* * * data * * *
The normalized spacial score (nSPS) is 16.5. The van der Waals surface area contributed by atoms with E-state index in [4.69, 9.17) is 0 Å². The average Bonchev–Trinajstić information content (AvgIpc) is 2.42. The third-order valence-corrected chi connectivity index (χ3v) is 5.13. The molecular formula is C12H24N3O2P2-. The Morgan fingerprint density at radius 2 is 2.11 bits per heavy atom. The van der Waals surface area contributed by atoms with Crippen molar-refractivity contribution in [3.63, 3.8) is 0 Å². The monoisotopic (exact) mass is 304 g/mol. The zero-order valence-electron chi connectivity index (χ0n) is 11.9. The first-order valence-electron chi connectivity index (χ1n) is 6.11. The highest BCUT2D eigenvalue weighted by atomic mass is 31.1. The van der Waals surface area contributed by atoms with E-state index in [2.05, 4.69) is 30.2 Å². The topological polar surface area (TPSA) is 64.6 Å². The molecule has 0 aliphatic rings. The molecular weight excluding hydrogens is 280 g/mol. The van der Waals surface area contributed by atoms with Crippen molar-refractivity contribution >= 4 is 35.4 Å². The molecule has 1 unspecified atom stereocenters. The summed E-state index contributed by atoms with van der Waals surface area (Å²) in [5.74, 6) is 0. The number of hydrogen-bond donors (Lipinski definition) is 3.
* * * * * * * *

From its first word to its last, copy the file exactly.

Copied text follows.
The normalized spacial score (nSPS) is 16.5. The van der Waals surface area contributed by atoms with E-state index in [4.69, 9.17) is 0 Å². The average Bonchev–Trinajstić information content (AvgIpc) is 2.42. The third-order valence-corrected chi connectivity index (χ3v) is 5.13. The molecular formula is C12H24N3O2P2-. The Morgan fingerprint density at radius 2 is 2.11 bits per heavy atom. The van der Waals surface area contributed by atoms with Crippen molar-refractivity contribution in [3.63, 3.8) is 0 Å². The monoisotopic (exact) mass is 304 g/mol. The zero-order valence-electron chi connectivity index (χ0n) is 11.9. The first-order valence-electron chi connectivity index (χ1n) is 6.11. The highest BCUT2D eigenvalue weighted by atomic mass is 31.1. The van der Waals surface area contributed by atoms with E-state index in [2.05, 4.69) is 30.2 Å². The topological polar surface area (TPSA) is 64.6 Å². The molecule has 0 aliphatic rings. The molecular weight excluding hydrogens is 280 g/mol. The van der Waals surface area contributed by atoms with Crippen molar-refractivity contribution >= 4 is 35.4 Å². The molecule has 1 unspecified atom stereocenters. The summed E-state index contributed by atoms with van der Waals surface area (Å²) in [5.74, 6) is 0. The number of hydrogen-bond donors (Lipinski definition) is 3.